I’m as big on Apocalypse Now as anybody, but the Academy got it right with Kramer vs. Kramer in 1979. Part of an all-time great run of best picture winners focusing on character studies and human drama, Kramer might personify the most basic formula to make a great film. It never attempts to elude its audience, telling its simple story as straightforward as possible. Where it gets complex are the emotions it stirs up in us. Either we’ve been directly affected by divorce or someone close to us has. You can’t walk away from Robert Benton’s movie without feeling something tangible. When I watch a great film like The Pursuit of Happyness, I’m reminded films like Kramer are still being made and recognized. It’s not the monumental technical achievement Francis Coppola’s film is, but it got what it deserved.
Look, I love Fargo. I know you all love Fargo. It would have made a ridiculously deserving Best Picture winner, no question. But I think The English Patient is a wonderful little movie in its own right that had the misfortune of beating out a movie that’s just better-regarded among critics and so forth. It’s a great, sweeping adaptation of Michael Ondaatje’s previously-thought-to-be-unfilmable novel, and while it does strip away a lot of the little moments and subplots that make the novel great, it captures more than you’d expect. It introduced Anthony Minghella as the heir to David Lean; tragically, he didn’t fulfill that promise, making one more great film (The Talented Mr. Ripley), a muddled but ambitious one (Cold Mountain) and a tiny melodrama that didn’t get much of a release (Breaking and Entering) before his untimely death.
So many of the Best Picture winners from the ’80s have fallen into obscurity but when I finally got around to seeing Amadeus a few years ago, I couldn’t believe I had gone so long without hearing much discussion about a film that good and that original. Amadeus gets easily pigeonholed as a biopic but that couldn’t be further from the truth. Not only is the main character someone other than Mozart, it’s actually Mozart’s arch enemy, the wonderfully devious Salieri played by F. Murray Abraham in an Oscar-winning performance.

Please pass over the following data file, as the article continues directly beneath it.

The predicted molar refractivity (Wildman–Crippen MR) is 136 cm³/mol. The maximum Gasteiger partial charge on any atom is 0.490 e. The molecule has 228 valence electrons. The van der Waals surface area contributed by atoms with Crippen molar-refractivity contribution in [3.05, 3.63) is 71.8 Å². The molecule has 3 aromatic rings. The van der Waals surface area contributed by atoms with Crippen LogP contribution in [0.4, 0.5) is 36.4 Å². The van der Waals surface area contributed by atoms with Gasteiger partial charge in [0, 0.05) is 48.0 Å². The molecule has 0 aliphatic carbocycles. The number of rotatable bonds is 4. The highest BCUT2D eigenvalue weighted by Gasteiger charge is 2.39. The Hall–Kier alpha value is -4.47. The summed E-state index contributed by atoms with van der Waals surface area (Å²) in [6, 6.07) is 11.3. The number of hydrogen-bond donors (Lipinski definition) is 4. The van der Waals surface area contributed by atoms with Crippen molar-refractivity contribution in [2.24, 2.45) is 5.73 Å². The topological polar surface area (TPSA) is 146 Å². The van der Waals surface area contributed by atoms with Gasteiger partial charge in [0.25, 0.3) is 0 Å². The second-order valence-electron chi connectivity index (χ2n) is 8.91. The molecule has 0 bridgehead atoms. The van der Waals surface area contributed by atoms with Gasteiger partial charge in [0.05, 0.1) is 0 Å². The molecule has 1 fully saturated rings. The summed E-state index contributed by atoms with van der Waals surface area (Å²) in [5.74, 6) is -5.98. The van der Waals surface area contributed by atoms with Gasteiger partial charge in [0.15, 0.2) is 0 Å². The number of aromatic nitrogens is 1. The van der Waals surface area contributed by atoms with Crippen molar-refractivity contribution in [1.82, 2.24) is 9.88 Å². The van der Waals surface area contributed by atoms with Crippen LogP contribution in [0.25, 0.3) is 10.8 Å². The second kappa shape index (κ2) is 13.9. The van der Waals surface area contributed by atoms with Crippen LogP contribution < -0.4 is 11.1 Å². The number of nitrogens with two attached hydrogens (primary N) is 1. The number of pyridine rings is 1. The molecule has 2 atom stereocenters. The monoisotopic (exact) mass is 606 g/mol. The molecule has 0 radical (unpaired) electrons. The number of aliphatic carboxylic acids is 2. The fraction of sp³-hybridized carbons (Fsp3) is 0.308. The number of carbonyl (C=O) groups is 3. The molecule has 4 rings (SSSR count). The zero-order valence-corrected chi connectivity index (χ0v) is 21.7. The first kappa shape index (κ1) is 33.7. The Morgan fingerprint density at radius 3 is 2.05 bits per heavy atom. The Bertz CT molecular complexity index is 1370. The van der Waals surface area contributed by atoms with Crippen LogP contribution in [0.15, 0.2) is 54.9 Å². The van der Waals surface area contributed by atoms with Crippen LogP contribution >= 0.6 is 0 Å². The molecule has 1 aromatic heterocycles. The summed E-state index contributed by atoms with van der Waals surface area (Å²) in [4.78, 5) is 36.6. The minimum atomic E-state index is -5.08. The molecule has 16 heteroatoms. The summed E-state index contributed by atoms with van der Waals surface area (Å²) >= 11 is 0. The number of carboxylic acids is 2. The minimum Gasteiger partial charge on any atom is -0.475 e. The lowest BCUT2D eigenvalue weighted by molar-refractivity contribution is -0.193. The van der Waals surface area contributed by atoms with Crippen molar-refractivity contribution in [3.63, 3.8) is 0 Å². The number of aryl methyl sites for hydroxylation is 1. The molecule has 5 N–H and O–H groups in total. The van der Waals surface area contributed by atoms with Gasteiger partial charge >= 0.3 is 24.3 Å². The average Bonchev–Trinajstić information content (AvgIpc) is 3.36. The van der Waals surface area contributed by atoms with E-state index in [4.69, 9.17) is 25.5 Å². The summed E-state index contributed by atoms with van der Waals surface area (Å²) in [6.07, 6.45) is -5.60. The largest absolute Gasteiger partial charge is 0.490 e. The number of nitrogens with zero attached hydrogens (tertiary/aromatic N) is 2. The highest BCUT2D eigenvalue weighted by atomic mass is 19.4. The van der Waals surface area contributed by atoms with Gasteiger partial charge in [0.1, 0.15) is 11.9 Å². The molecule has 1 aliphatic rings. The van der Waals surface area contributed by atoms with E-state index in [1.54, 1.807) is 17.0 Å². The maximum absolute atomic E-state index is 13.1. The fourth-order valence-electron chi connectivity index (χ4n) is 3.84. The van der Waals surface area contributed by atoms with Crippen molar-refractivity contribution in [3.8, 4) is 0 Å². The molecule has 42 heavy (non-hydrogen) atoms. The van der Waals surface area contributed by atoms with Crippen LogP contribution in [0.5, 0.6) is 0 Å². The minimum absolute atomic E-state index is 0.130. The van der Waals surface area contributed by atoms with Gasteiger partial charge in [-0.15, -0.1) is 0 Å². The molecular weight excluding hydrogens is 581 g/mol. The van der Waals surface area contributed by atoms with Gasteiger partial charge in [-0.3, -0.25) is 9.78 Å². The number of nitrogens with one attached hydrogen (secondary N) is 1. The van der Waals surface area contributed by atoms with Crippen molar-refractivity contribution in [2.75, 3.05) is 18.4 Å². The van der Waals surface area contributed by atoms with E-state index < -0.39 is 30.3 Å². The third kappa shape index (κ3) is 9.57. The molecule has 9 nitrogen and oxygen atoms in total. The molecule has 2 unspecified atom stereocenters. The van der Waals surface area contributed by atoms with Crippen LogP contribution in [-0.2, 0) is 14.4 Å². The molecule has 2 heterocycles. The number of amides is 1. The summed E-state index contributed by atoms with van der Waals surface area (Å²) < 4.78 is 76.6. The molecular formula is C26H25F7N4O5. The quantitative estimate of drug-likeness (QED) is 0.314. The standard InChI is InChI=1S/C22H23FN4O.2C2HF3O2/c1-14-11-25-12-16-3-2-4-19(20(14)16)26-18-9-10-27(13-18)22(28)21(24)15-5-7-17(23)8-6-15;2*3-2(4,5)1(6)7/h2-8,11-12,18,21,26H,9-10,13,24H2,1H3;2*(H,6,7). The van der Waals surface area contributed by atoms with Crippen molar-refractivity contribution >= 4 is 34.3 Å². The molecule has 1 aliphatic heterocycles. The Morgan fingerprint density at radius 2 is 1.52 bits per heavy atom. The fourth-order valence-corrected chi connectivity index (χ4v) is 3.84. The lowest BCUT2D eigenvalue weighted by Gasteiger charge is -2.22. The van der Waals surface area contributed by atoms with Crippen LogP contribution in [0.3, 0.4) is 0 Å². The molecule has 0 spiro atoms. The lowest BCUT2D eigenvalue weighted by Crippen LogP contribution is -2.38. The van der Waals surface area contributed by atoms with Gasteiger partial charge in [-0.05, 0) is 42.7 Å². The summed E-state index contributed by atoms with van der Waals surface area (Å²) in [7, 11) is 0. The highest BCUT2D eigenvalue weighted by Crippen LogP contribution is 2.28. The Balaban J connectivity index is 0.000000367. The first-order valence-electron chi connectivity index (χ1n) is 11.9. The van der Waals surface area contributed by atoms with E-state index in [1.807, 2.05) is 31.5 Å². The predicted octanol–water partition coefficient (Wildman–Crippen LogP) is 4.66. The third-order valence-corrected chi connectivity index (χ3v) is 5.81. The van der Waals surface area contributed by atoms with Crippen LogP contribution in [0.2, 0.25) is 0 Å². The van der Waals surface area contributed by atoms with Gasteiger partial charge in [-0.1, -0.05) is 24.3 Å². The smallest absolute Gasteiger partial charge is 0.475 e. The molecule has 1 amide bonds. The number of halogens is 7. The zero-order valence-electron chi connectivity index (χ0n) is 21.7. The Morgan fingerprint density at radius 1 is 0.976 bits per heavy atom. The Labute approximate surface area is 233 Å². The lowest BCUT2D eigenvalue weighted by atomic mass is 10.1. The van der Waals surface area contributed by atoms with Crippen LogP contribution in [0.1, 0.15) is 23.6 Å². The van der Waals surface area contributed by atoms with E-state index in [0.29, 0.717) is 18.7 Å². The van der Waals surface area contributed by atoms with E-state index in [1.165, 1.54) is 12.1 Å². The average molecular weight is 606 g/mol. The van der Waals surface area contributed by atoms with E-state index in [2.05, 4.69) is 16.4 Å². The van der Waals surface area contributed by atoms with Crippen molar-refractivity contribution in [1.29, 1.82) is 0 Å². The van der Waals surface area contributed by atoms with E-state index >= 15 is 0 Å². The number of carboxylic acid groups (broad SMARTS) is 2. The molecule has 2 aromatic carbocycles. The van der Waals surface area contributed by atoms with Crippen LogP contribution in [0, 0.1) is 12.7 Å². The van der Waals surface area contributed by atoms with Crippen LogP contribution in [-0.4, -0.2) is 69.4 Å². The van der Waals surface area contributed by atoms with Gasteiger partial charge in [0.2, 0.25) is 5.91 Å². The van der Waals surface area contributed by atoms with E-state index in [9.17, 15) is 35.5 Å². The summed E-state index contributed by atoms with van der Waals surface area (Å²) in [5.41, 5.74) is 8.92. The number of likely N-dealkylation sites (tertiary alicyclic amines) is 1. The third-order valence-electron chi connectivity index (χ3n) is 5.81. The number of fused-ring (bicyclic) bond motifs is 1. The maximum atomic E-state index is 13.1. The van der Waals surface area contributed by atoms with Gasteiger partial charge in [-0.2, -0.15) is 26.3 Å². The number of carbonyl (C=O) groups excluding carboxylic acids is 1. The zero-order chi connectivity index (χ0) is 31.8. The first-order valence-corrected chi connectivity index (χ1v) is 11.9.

Best Oscar-Winning Screenplay
Ben Stark’s Pick – Butch Cassidy& The Sundance Kid (1969)
William Goldman’s screenplay for Butch Cassidy & The Sundance Kid is only one of the many dynamite ingredients in this undisputed classic. The combination of modern, dry dialogue with period narrative tropes holds this post-modern Western above all its contemporaries. (Runners-Up: The Great McGinty, Citizen Kane, The Departed)
Is there any question? Casablanca. Each action, each character and (ESPECIALLY) each line of dialogue all combine to create one thing: PERFECTION.
Incredibly torn between All About Eve, Good Will Hunting, Pulp Fiction and Fargo, so I’ll go with William Goldman’s All the President’s Men, an adaptation of Bob Woodward and Carl Bernstein’s book chronicling their coverage of the Watergate scandal. So fast, so fresh and so relevant, this essentially laid the groundwork for what we might consider for this category later this month, Aaron Sorkin’s The Social Network. To take a story as huge as what brought down a U.S. president, still fresh in American minds, and translate it into a gripping political thriller is quite and achievement. It’s still the best movie about journalism, and it never ever gets old.
Graham’s right. Casablanca is the only choice here, and there’s no reason to say anything else, because if you’ve seen it you know why. Runner-up: All About Eve.
This is one of those films that I watch almost in the same way that I read a book. Every line seems to be carefully crafted, loaded with such wit and insight and humor. Allen’s trademark combination of sarcasm, absurdism, nostalgia, melancholy, pessimism and light-heartedness all come together into an absolutely perfect cocktail of a screenplay here and while the debate can rage on about which Woody Allen film is truly the greatest, there’s a reason Annie Hall will always be the film Allen is most remembered for. It’s a perfect summation of his unique outlook on life and love.